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Farm Gate Defence
Wilford, AllenPublisher: N.C. Press, Canada
Year Published: 1986
Resource Type: Book
Describes how farmers have been driven to come together to defend their farms in the face of high interest rates,mounting production costs and low prices.
Abstract: FARM GATE DEFENCE, by Allen Wilford, former president of the Canadian Farm Survival Association describes how farmers have been driven to come together to defend their farms in the face of high interest rates,mounting production costs and low prices.
FARM GATE DEFENCE takes its name from the tactics of farmers who have blocked driveways to stop bailiffs and sheriffs from seizing equipment, live-stock and produce. These farm gate defences have been combined iwth other actions such as tractorcades and demonstrations at local banks. Penny auctions have been organized in which farmers bid pennies for items worth thousands of dollars to prevent bankruptcy receivers from selling off a farmer's means of livelhood.
These actions have been taken to force the banks to back off and to pressure federal and provinical governments to pass legilation giving farmers relief from foreclosures. In addition, farmers have demanded affordable financial assistance to enable them to continue farming.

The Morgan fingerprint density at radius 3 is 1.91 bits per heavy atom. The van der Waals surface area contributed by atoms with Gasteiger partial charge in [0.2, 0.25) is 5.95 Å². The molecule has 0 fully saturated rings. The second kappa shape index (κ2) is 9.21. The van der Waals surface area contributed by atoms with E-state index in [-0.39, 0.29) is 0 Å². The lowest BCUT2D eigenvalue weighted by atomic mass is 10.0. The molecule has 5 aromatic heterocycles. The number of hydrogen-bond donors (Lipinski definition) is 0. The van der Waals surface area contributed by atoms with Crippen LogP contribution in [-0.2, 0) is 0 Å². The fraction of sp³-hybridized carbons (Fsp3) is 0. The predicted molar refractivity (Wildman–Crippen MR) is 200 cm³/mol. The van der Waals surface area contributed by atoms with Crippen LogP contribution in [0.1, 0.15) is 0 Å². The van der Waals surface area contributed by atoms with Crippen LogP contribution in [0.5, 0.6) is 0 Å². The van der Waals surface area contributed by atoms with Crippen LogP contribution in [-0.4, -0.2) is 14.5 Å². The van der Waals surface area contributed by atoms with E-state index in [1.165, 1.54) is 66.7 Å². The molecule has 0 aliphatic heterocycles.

Wilford sees ordinary farmers being increasingly driven off their farms which are then taken over by banks which sell them to large agribusiness corporations. These corporations sometimes lease the land back to former owners, in effect turning farmers into employees with no security of tenure. Farm buildings are often demolished when farms are taken over, to make it unlikely that they will ever revert to individual ownership.
FARM GATE DEFENCE says farm bankrupticies are increasing at a frightening rate (up 57 per cent from 1982 to 1983 for example), while banks are piling up record profits. Forinstance, the Royal Bank recorded a profit of $312 million in the second quarter of 1983. Not only did it not pay any income tax on this profit, but it received $28 million in tax credits.
Wilford calls for farmers to join together, and to form alliances with labour unions and consumer groups. He sees it as crucial for people who feel isolated to know that others share their problems and will stand with them.
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